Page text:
NASA Jet Proplusion Laboratory (JPL)
The Jet Propulsion Laboratory (JPL) is a division of the California Institute of Technology, and is NASA's lead center for the robotic exploration of the solar system. Located in Pasadena, California, JPL designs, builds, and operates satellites and rovers. Although it is famous for it's ongoing Voyager, Martian, and Lunar missions, JPL also manages a large number of earth-centered and cosmological instrumentation platforms.
JPL has several current missions in addition to ongoing research and development. Each summer JPL hosts hundreds of undergraduate interns so STAR Fellows will have often be working on projects with larger teams of lab staff and interns.
Summer Research Opportunities
JPL will again be offering several STAR Fellowships. Because they have such a large number of temporary researchers, the JPL program schedule is very tight. This site is therefore most appropriate for STAR Fellows who are returning or pre-credential individuals who don't anticipate seeking full-time employment beginning near summer's end. STAR Fellows may find their own accommodations near JPL or may choose to take advantage of dormitory accommodations at CalTech or William Carey College. NASA guidelines stipulate that Fellows must have a minimum of a 3.0 cumulative GPA to be considered for their sites. If you are interested in a STAR Fellowship at JPL, keep an eye on this page. JPL researchers typically submit their project information in December or January. We will update our details with additional project information as it becomes available, but the pace of research is such that applicants must be open to opportunities presented to select Fellows late in the process. Applicants may also be asked to submit duplicate application information to the NASA subsystem to meet Federal requirements.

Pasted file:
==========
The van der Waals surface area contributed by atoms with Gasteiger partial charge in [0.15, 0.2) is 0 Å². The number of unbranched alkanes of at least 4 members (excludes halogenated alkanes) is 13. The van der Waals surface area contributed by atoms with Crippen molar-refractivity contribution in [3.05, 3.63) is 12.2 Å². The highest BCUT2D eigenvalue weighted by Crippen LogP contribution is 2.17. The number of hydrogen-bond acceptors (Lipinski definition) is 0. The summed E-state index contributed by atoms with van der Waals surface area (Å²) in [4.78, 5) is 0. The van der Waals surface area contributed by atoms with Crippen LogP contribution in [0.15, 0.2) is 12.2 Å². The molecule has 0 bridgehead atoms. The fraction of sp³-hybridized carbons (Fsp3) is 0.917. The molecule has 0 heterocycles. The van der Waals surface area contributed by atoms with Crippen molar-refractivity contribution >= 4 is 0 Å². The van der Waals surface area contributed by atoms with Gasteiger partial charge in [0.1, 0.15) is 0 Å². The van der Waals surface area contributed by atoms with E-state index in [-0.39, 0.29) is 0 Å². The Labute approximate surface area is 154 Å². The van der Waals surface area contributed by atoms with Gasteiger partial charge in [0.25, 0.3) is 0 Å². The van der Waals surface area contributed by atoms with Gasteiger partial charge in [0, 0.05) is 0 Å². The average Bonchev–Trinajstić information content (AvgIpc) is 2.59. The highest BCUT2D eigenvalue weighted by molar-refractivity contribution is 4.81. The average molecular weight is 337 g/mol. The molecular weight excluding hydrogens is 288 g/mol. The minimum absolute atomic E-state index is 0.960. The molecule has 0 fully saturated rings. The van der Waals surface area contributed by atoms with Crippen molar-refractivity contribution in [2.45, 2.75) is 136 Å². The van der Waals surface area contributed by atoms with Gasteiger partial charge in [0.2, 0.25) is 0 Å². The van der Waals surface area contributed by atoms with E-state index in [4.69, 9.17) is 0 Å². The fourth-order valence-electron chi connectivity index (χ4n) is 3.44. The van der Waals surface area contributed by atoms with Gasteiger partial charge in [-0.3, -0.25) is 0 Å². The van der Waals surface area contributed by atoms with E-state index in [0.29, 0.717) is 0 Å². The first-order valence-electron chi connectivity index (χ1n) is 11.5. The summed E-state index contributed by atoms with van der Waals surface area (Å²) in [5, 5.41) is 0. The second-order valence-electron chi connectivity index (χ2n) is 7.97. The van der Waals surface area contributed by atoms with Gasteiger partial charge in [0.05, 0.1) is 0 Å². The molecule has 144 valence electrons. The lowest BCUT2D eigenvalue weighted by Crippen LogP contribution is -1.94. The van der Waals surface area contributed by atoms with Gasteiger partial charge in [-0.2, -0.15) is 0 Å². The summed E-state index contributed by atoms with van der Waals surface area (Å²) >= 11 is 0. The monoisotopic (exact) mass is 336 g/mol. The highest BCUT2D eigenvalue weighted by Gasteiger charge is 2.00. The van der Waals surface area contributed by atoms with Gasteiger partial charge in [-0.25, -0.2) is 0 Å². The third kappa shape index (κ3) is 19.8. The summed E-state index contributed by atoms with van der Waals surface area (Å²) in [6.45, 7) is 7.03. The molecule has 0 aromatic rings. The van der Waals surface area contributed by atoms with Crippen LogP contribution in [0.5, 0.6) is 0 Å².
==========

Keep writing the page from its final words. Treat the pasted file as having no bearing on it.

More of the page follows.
Summer Research Has Included
- GC Verification of the Spacecraft Atmosphere Monitor, Jessica S. Castro, Richard D. Kidd, and Jeffrey D. Hein
- Citizen Science Sensor Development - SMAP | Soil Moisture Active Passive, Hagop Hovhannesian
- Identification of Microorganisms Isolated from Mars-Bound Spacecraft Using MALDI-TOF, Melanie K. Phillips
- Designing and Implementing a Planetary Geology Course for Engineers at the Jet Propulsion Lab, Jessica Joyce DiMizio
- Broadband Photometry of Pluto, David M. Dombroski, Bonnie Buratti, and Heath Rhoades
- Collecting Diverse Microorganisms from Rover Spacecraft, Jennifer I. Jacobs, Arianna Jefferson, Heidi Aronson, James Tan, Wayne Schubert, and Parag Vaishampayan
- Fatty Acid Recovery and Identification in Mars Analogue Soil Samples, Kimberly E. Lykens
- Mapping Open Water Bodies with Optical Remote Sensing, Mary Ellen O'Donnell and Erika Podest
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